Carriage Trade gallery exhibit delves into America's disturbing psyche

New York City's Carriage Trade gallery has had two homes in its short history and both were small spaces that director Peter Scott packed with intelligent, thoughtful exhibits. Scott is an artist who curates exhibitions as part of his practice and they have always had a strong organizing idea, engagement with issues of relevance, and connections to the current generation of New York artists. Now relocated to the Lower East Side, at 277 Grand Street, the gallery’s first show American Interior is a response to the recent Trump election. Theorizing that the U.S. media and psyche have avoided looking honestly into its character and habits that led us to the election of Donald Trump, Scott highlights images that open up to interiors that Americans would rather not highlight. These images take on a recognizable but haunting specter, he writes, because the “media increasingly saturates day-to-day life, [and] politics adopts its techniques, shaping reality to suit its goals.” The exhibit features recognizable but creepy domestic interiors, racism in its uniquely American expressions, and views into the American psyche. Taken on their own, many are striking—even seductive—images but together they raise the specter of a frightening uncomfortable reality we don’t like to see or admit on a daily basis. The exhibition American Interior runs through June 3, 2017. Carriage Trade is located at 277 Grand Street, 2nd Floor, New York, New York, 10002.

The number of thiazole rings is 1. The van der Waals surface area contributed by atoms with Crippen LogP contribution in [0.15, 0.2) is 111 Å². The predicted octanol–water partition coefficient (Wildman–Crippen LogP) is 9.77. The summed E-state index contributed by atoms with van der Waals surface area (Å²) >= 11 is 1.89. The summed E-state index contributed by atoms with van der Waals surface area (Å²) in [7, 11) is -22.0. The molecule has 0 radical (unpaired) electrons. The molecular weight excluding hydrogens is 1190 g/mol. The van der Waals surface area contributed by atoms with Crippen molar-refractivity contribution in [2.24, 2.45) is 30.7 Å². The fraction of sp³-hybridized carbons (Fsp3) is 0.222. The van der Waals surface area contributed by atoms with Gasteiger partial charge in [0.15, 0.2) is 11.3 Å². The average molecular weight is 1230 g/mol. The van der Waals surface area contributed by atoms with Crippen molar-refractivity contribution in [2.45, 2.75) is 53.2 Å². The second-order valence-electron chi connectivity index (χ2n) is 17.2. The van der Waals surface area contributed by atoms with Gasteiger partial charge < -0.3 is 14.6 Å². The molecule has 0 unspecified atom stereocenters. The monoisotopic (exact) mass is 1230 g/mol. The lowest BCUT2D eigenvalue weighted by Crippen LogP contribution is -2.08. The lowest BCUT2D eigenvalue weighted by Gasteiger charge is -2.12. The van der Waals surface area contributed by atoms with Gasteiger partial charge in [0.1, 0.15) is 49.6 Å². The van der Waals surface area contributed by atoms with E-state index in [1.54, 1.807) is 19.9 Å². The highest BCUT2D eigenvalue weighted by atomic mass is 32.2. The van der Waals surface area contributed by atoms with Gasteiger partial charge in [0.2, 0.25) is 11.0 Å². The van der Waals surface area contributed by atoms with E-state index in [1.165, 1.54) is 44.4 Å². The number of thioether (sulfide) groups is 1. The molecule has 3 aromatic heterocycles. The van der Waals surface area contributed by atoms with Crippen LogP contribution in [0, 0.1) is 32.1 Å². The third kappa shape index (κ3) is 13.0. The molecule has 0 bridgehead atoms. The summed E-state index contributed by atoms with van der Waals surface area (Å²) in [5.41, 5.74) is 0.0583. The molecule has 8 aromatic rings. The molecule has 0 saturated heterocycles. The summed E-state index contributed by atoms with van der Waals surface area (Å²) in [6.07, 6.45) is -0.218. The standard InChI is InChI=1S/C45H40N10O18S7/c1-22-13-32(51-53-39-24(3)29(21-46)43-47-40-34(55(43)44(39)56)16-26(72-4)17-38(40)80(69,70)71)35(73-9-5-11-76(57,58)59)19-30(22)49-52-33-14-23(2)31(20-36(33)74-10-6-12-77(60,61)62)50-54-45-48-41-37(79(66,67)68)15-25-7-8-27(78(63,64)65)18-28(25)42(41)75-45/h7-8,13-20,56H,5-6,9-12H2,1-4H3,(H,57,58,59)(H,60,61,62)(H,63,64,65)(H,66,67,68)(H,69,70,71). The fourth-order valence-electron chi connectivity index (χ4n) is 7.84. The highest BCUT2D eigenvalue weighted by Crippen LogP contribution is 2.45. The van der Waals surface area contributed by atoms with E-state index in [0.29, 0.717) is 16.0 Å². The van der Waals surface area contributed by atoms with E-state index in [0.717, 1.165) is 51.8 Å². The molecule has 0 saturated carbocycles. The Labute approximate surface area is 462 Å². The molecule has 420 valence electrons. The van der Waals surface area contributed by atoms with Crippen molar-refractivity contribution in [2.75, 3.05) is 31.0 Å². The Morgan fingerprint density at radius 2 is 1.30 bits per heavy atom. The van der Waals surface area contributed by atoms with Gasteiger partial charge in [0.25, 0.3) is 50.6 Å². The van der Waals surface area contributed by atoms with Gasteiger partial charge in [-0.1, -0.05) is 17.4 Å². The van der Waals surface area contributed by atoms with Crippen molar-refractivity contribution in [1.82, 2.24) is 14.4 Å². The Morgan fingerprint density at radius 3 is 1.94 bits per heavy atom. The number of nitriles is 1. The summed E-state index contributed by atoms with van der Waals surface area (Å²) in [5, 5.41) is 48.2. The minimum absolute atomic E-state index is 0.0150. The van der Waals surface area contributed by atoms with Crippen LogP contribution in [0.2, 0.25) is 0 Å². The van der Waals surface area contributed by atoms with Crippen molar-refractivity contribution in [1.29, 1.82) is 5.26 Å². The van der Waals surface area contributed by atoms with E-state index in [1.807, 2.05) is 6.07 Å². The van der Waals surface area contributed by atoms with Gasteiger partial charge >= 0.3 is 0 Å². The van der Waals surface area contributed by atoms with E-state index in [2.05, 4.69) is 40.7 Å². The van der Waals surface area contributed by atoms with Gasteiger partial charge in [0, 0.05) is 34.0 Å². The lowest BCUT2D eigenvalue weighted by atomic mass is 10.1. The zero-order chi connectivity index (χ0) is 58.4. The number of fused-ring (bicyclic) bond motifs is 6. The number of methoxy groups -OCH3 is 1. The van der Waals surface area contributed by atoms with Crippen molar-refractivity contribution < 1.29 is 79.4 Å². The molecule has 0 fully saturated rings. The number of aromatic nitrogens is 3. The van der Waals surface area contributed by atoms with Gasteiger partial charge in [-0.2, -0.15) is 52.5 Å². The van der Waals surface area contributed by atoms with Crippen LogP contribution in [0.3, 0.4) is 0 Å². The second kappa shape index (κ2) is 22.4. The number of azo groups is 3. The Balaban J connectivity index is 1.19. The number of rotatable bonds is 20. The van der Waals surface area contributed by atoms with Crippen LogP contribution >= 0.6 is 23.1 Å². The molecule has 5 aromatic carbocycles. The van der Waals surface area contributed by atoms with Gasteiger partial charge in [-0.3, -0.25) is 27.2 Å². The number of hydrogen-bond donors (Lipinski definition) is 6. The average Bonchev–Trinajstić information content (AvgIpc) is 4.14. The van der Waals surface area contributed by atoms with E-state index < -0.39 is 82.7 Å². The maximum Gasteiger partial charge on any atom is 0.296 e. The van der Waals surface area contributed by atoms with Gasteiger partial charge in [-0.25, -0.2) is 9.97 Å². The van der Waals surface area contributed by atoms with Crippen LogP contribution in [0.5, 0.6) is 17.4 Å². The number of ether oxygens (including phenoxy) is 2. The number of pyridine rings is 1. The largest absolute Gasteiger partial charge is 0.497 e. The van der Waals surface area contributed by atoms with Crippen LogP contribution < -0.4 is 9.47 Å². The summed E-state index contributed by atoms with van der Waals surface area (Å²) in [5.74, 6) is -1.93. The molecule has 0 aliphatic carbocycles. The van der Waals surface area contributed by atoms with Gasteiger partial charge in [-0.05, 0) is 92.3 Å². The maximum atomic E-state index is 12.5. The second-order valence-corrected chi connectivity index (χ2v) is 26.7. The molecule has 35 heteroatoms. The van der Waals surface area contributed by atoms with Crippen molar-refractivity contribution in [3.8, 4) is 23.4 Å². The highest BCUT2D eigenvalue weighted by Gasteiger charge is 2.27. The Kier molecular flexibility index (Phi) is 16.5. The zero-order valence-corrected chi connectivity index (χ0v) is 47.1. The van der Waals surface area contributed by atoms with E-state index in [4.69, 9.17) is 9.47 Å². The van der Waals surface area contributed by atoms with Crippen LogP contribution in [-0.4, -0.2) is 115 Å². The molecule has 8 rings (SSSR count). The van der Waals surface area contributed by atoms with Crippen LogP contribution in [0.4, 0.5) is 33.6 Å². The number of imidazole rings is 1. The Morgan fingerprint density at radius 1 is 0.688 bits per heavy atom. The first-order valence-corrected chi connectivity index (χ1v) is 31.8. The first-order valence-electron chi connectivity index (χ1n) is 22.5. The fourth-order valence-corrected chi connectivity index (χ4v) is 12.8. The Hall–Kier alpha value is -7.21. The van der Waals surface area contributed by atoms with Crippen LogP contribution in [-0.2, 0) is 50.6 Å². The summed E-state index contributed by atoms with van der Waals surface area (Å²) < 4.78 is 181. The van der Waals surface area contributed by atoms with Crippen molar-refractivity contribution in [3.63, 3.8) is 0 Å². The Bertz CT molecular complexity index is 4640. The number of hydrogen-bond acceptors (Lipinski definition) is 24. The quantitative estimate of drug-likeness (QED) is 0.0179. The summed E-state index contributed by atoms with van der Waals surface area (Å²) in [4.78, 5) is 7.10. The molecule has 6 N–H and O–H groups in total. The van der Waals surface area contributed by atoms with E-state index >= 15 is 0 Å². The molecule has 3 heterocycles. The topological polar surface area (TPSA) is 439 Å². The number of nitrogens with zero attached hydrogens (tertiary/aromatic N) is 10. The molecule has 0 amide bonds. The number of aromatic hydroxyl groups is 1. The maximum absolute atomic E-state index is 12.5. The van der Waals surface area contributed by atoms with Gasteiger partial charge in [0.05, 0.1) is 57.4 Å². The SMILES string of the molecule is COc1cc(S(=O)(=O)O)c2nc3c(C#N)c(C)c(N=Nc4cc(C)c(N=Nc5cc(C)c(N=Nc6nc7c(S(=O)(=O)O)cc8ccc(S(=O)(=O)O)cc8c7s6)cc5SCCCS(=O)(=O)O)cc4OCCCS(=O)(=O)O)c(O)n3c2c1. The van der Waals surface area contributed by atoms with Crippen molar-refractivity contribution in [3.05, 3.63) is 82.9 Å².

Placeholder Alt Text

An expansive bronze-colored rainscreen covers Peterson Rich Office's latest Lower East Side project

Ten years ago, around 60 art galleries populated the Lower East Side. Today, that number has increased five-fold. Two architects, Nathan Rich and Miriam Peterson, have witnessed the area’s cultural shift and are now working on two significant projects in the area under their firm, Peterson Rich Office (PRO), which they cofounded in 2011.

“Most of the current galleries only come to between 13 and 18 feet wide,” explained Rich, discussing the gallery and residential block due to be built on Grand Street between Forsyth and Eldridge Streets. “What’s interesting about this new building is that there is going to be a gallery space that’s about 45 feet wide. Spatially it is more akin to what you see in Chelsea.”

Rich and Peterson agreed that this gallery-residential building at 282 Grand Street—and their work on the forthcoming location of Galerie Emmanuel Perrotin—are a response to rising costs in Chelsea, where many galleries are being forced to relocate.

PRO secured work in the Lower East Side after bumping into project partners Vito Errico and gallerist Marc Straus—the latter having a long family history of building ownership in the area. Not able to afford Straus’s artwork, the pair offered its services instead.

“Because of Straus’s history in the neighborhood, it was very important to us to do something that is conceptually contiguous to that history,” said Rich. PRO conceptualized the building as a new tenement, retaining the proportional vernacular of 19th and 20th century tenement buildings common in the vicinity.

Covering approximately 20,000 square feet, the building will house 20 condos within seven stories, climbing to 80 feet. Aside from two penthouse apartments on the roof, the dwellings will all be one-bedrooms with around 550 square feet of space.